Add functional print into the mix. Functional print includes things like newspapers, menus, signs, coupons or labelled items. By surrounding your child with functional print during pretend play, you are creating an environment in which your child can interact with print as adults do. Your child will see how texts are used in a variety of different ways. One study showed that classrooms rich in functional print material inspired more literacy-focused pretend play, which resulted in children achieving higher literacy levels.

Re-enact stories. When your child acts out or retells the stories you’ve read together, they’re demonstrating and enhancing their comprehension skills. Encourage your child to act out a story in the right order and take on different roles. This will help them gain an understanding of narrative structure, and consider how different characters have different personalities and motivations.

Choose books that enhance pretend play. Observe what your child likes to do in pretend play. Do they like to pretend to be a doctor, a firefighter, a dancer, or a dinosaur? This gives insight into their interests, which will help you choose books that not only capture their attention but also their imagination, equipping them with more knowledge, vocabulary and material to use in pretend play.

Provide a variety of symbols. During pretend play, a doorstop could become a slithering snake. A slip of paper could become money. By assigning a purpose to different props, your child develops an understanding of symbols. Opportunities to create and use symbols will help your child use other symbols, such as letters and numbers. As they get older, provide writing materials like pencils, crayons and paper to help them create their own symbols to which they can assign meaning.

Role-play with your child. Role-play is a fun and powerful way to expand your child’s vocabulary and encourage their language development. Role-play scenarios involving different characters can introduce new related vocabulary words and encourage your child to use expressive language. For example, if you pretend to be a teacher, include as many related words as possible (e.g. classroom, students, blackboard, desk, books, learning, reading).

The most important thing to remember during pretend play is that it should be fun. Fun matters. It’s what motivates your child to stay engaged, curious, and inventive during play, which enables them to reap a wealth of educational benefits in the process.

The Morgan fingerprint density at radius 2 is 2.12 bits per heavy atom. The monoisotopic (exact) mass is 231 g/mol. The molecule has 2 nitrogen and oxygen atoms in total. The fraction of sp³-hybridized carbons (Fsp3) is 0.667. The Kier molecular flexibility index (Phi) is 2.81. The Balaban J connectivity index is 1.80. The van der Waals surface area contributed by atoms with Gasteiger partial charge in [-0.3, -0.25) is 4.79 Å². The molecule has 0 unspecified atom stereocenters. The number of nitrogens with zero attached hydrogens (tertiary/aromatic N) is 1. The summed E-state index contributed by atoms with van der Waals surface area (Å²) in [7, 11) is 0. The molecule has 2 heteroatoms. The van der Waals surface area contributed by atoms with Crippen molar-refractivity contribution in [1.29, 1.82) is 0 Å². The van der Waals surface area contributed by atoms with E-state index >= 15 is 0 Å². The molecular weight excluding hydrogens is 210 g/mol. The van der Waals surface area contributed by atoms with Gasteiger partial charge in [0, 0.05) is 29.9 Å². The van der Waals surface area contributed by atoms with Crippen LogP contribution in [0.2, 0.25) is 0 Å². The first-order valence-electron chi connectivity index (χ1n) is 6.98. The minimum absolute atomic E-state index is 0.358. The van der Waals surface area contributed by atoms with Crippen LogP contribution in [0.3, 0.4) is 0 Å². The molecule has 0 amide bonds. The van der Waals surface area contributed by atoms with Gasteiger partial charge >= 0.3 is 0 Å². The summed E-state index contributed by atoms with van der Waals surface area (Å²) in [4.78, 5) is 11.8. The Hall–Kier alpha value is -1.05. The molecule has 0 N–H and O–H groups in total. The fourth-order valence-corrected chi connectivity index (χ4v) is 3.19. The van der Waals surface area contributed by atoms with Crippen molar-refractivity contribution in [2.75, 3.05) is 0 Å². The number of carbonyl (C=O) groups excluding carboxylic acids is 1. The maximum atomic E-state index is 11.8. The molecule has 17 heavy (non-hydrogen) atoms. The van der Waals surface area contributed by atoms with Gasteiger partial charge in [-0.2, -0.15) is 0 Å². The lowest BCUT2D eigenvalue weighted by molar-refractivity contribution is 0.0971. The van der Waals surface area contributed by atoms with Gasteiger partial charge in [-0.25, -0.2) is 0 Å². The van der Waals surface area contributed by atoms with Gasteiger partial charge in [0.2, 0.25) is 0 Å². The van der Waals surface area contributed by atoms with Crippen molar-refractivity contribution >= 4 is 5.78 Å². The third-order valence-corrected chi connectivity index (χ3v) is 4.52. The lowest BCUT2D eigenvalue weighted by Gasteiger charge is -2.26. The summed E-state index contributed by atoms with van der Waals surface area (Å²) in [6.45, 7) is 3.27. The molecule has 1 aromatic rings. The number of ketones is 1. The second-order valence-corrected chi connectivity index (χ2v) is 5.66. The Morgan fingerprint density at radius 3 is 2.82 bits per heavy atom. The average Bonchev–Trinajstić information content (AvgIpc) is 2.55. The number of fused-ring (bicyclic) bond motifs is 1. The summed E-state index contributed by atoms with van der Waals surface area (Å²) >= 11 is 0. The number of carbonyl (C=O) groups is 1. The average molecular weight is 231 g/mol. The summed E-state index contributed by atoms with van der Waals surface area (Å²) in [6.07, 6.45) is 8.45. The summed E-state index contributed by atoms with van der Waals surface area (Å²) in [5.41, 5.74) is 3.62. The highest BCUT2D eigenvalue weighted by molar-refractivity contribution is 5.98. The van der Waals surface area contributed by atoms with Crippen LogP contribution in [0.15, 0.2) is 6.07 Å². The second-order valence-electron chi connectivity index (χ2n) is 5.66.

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10 Easy Ways to Build Your Child’s Phonemic Awareness

phonemic awareness

Understanding that words are made up of individual sounds is the very first step towards becoming a reader. Children who have developed a fundamental understanding of this will have a much easier time learning to read printed words. This is where phonemic awareness comes into play.

Phonemic awareness is the ability to understand how sounds work in spoken language. It is one of the five essential components of learning to read, and can be explicitly taught through a range of strategies and everyday activities.

Because phonemic awareness comes before learning to read text, it is mostly developed at home. Parents play a significant role in developing their child’s phonemic awareness.

Here are ten simple ways to build your child’s phonemic awareness and take those first steps towards learning to read.

1. Sing songs and nursery rhymes. Rhymes help children understand that sounds in our language have meaning and follow certain patterns. Have fun reading and reciting songs and nursery rhymes together, and exaggerate the rhyming words to highlight the different sounds in each word.

2. Encourage listening. Encourage your child to listen closely and pronounce the sounds in words. Help them listen for individual sounds in words, pull them apart and put them together.

3. Speak slowly and use repetition. If your child is struggling to hear sounds within a word, say the word slowly and repeat the word if necessary. This will make it easier for them to hear the individual sounds. The goal is to help them develop an “ear for sounds”.

4. Create word cards. Write some words that have three sounds on separate pieces of card, e.g. cow, bat, dog, lip, sun, pot. Let your child choose a card, read the word together, and then hold up three fingers. Ask them to tell you the first sound they hear in the word, then the second, then the third.

5. Create a print rich environment. Printed words allow children to see and apply connections between sounds and letters. Make an effort to draw your child’s attention to sounds by saying and pointing to letters at the same time.

6. Play “I Spy the Sound”. “I Spy the Sound” is a fun way to build phonemic awareness. In this variation of “I Spy”, spy words that begin with a certain sound, rather than a letter.

7. Word games. Have fun inventing word games based around listening, identifying and manipulating the sounds in words. Begin a word game with your child by asking questions like, “What sound starts the word __________”, “What sound ends the word __________”, “What words start with the sound __________”, or “What word rhymes with __________”.

8. Write together. Sit down with your child to write a greeting card or a shopping list together while slowly sounding out the word sounds you write. This will help your child understand that words are made up of different sounds that come together to create meaning.

9. Play board games. Family board games like Junior Scrabble or Boggle are fun ways to play with words and sounds. Place an emphasis on the sounds in words and encourage your child to do the same.

10. Read aloud regularly. Read slowly while pointing to each sound, and encourage your child to repeat them too.